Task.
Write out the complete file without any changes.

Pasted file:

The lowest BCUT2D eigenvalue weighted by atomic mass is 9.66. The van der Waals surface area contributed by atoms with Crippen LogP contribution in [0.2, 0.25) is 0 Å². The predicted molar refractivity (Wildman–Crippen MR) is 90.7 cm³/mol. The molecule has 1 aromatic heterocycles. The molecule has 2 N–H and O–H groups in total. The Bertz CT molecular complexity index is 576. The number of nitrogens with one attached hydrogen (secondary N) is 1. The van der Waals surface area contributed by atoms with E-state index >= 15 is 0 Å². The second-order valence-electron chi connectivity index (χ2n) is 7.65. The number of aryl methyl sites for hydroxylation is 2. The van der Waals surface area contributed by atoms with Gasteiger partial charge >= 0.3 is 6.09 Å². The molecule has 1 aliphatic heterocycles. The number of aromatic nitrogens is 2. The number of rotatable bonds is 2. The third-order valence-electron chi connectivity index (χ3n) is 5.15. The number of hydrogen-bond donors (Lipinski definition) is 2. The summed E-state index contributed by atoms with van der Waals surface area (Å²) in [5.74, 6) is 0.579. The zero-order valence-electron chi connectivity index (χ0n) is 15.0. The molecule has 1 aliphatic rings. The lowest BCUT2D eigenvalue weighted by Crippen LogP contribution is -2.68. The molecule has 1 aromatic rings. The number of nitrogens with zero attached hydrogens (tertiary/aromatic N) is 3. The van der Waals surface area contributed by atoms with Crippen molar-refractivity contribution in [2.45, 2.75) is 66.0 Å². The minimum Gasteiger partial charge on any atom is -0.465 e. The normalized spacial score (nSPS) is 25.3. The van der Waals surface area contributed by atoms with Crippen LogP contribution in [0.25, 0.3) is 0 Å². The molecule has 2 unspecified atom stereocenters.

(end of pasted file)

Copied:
The lowest BCUT2D eigenvalue weighted by atomic mass is 9.66. The van der Waals surface area contributed by atoms with Crippen LogP contribution in [0.2, 0.25) is 0 Å². The predicted molar refractivity (Wildman–Crippen MR) is 90.7 cm³/mol. The molecule has 1 aromatic heterocycles. The molecule has 2 N–H and O–H groups in total. The Bertz CT molecular complexity index is 576. The number of nitrogens with one attached hydrogen (secondary N) is 1. The van der Waals surface area contributed by atoms with E-state index >= 15 is 0 Å². The second-order valence-electron chi connectivity index (χ2n) is 7.65. The number of aryl methyl sites for hydroxylation is 2. The van der Waals surface area contributed by atoms with Gasteiger partial charge >= 0.3 is 6.09 Å². The molecule has 1 aliphatic heterocycles. The number of aromatic nitrogens is 2. The number of rotatable bonds is 2. The third-order valence-electron chi connectivity index (χ3n) is 5.15. The number of hydrogen-bond donors (Lipinski definition) is 2. The summed E-state index contributed by atoms with van der Waals surface area (Å²) in [5.74, 6) is 0.579. The zero-order valence-electron chi connectivity index (χ0n) is 15.0. The molecule has 1 aliphatic rings. The lowest BCUT2D eigenvalue weighted by Crippen LogP contribution is -2.68. The molecule has 1 aromatic rings. The number of nitrogens with zero attached hydrogens (tertiary/aromatic N) is 3. The van der Waals surface area contributed by atoms with Crippen molar-refractivity contribution in [2.45, 2.75) is 66.0 Å². The minimum Gasteiger partial charge on any atom is -0.465 e. The normalized spacial score (nSPS) is 25.3. The van der Waals surface area contributed by atoms with Crippen LogP contribution in [0.25, 0.3) is 0 Å². The molecule has 2 unspecified atom stereocenters.